So after you export Webflow to WordPress, always make sure to double-check for your content availability. You should thoroughly test all the links to ensure they’re working correctly. And don’t forget to see if your pages or blog posts look how you want.
Choose and customize your WordPress Theme
Webflow and WordPress are two different tools, and they work in different ways. So, even though you may have put a lot of time and effort into designing your website in Webflow, you won’t be able to copy and paste that Webflow design into your new WordPress site.
Choosing the right WordPress theme is crucial because it will be the cornerstone of your website’s design. Luckily, this open-source platform provides endless opportunities for customization, so you’ll be able to meet any brand guideline or specific style. However, you need to choose carefully, as some WordPress templates are better than others. We recommend using the Sage framework to build WordPress themes. It provides high code quality, which is essential for achieving excellent website performance.
Before you activate the WordPress theme, tweak colors, fonts, layout, and other design elements until you meet your web design objectives. With enough effort, you can make your new website look exactly like your old Webflow site and even better.
Point your Domain from Webflow to WordPress
Your domain is what connects your website to the internet. If you don’t point your domain from Webflow to WordPress, your visitors will still be directed to your old Webflow site. Changes that you introduced with your new WordPress site won’t be visible to anyone.
If you want to keep the same domain (which we highly recommend), you’ll need to update your domain’s name servers. Change the name servers in your domain registrar account to the ones provided by your new hosting provider. It will look similar to this:
Please note that the process of pointing your domain from Webflow to WordPress may vary depending on the domain registrar you used. Make sure to check if your hosting provider has any specific instructions.
Now when people decide to visit your URL, they’ll be able to enjoy your new WordPress site. Website traffic redirection is a crucial step in Webflow to WordPress migration, and you should perform it once your new site is ready to launch.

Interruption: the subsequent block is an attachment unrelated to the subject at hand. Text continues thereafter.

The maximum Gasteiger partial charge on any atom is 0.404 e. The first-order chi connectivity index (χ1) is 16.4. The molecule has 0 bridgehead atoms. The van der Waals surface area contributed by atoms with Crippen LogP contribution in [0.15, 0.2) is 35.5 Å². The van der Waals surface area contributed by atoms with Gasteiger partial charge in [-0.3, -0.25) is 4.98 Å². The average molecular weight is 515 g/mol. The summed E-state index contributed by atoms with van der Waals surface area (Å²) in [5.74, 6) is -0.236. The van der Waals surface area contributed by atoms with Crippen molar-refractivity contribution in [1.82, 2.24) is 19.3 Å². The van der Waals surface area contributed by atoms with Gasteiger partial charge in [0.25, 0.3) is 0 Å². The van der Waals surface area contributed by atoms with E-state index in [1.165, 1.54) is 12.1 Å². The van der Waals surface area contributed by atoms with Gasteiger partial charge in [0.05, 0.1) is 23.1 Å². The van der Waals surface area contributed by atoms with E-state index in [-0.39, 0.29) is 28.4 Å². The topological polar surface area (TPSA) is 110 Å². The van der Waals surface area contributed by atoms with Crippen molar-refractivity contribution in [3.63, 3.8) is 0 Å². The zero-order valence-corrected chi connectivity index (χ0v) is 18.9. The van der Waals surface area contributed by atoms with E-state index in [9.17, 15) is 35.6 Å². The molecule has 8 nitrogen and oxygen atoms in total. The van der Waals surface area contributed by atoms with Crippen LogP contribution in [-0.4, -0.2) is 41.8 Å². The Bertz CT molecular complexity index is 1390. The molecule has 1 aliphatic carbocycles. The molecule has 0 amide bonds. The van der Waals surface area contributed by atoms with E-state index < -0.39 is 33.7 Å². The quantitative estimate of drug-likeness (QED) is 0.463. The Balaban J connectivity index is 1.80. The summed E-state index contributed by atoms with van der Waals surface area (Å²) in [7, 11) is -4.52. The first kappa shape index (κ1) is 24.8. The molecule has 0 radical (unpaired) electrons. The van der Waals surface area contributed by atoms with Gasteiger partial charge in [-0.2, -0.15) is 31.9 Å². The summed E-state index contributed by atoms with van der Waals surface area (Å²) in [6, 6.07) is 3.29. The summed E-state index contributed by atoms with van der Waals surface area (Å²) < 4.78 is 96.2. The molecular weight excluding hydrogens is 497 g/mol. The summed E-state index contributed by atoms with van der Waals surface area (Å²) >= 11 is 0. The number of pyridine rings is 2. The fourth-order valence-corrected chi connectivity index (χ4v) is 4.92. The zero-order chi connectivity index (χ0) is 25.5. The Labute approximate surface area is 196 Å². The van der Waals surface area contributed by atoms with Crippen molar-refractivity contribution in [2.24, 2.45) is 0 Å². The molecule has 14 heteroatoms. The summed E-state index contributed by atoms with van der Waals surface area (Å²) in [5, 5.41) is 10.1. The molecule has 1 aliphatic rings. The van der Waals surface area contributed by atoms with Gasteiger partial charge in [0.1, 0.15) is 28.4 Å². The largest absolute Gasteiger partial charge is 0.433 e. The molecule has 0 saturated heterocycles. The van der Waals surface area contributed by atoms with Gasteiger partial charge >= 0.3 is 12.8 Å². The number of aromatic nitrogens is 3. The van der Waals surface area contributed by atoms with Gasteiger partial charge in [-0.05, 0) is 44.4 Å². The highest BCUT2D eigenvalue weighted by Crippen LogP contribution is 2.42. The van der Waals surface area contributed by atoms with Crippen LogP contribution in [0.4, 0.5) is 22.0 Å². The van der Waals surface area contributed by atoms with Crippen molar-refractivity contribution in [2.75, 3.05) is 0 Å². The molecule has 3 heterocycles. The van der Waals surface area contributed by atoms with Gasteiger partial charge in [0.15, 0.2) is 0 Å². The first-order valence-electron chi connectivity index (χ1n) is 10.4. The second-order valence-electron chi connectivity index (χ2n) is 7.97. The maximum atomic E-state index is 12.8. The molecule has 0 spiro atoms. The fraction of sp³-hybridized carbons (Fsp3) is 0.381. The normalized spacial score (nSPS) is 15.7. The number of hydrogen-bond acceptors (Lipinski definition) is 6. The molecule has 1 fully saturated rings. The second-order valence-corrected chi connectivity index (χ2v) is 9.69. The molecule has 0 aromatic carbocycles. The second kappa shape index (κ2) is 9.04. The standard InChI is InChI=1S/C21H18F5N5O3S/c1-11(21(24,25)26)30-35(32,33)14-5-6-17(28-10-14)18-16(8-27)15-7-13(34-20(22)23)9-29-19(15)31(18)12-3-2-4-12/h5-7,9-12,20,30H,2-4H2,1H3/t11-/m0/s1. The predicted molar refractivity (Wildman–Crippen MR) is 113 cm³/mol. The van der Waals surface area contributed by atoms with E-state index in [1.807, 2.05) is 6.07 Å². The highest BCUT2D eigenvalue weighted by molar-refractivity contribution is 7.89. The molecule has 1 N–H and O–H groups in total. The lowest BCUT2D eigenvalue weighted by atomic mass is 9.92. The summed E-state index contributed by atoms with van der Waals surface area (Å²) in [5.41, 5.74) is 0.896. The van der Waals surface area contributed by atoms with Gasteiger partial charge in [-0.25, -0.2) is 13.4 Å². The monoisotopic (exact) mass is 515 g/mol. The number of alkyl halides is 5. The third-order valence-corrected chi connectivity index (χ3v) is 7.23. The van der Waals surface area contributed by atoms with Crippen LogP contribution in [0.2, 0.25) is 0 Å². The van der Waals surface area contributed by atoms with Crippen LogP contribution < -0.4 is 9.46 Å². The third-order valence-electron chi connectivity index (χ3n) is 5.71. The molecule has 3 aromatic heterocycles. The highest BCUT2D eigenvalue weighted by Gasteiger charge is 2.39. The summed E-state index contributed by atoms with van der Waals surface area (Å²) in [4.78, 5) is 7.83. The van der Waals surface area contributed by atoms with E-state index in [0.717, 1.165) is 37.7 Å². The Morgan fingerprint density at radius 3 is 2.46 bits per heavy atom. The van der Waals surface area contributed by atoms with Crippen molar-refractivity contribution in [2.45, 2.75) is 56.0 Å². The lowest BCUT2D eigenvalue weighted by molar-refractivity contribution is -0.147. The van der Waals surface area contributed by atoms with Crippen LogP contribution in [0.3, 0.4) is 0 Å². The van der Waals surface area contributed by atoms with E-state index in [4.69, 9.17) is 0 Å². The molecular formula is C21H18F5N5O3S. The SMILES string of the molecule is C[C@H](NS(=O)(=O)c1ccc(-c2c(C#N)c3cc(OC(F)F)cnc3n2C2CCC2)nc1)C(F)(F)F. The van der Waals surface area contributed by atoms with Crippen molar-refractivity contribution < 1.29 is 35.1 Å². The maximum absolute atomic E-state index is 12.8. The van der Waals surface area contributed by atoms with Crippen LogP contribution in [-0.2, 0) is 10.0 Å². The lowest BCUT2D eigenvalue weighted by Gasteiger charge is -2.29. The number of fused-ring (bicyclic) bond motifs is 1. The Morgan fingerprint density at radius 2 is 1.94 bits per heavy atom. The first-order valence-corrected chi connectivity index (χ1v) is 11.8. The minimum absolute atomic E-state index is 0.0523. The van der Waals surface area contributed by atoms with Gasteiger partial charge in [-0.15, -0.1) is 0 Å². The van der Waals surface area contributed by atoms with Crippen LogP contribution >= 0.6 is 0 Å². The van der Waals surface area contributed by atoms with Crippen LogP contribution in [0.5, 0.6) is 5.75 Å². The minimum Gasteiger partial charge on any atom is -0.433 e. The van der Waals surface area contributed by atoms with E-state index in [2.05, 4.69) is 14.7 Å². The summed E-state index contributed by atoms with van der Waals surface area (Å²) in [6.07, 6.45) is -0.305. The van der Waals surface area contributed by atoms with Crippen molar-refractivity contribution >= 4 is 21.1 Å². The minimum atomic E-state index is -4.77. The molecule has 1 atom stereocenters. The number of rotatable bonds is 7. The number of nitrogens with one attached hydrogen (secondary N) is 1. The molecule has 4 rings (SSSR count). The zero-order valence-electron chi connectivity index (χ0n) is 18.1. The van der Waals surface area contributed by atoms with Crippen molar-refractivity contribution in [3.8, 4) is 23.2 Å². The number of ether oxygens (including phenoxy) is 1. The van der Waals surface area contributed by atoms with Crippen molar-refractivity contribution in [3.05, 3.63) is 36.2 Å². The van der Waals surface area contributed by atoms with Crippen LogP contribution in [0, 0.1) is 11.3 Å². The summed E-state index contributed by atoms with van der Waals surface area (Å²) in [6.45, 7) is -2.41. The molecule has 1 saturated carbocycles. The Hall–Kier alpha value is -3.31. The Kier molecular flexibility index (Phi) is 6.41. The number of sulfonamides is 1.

Launch your WordPress Website
Congratulations, you’ve managed to convert Webflow to WordPress successfully. Now it’s time to launch your new website and start enjoying the benefits described at the beginning of this article. After you make sure that all your content pieces are there and that your new website is mobile-friendly and optimized for search engines, it’s time to launch it.
Again, make sure to take your time with this whole process. It’s better to be safe than sorry. And even after launch-date, you need to invest efforts into maintaining your new WordPress site. This way, you can keep your e-Commerce website high performing and create a safe environment for your business and its customers.
Do You Need Help with Webflow to WordPress Conversion?
When you export Webflow to WordPress, you can take your website to the next level and give it more flexibility and functionality. With a little bit of work, you’ll have a beautiful and functional website up and running in no time. However, if you don’t want to leave anything to chance, so you’re looking for professional help, Alpha Efficiency might be the right solution.
With years of experience performing a Webflow to WordPress migration, our web design agency Chicago can help you go through this process as smoothly as possible. We’ll ensure that each file is successfully transferred to this powerful content management system. And you’ll get the desired look for your new website too.
With the right partners by your side, Word Press conversions are easy. Get in touch today, introduce us to your business, and we’ll show you a detailed action plan.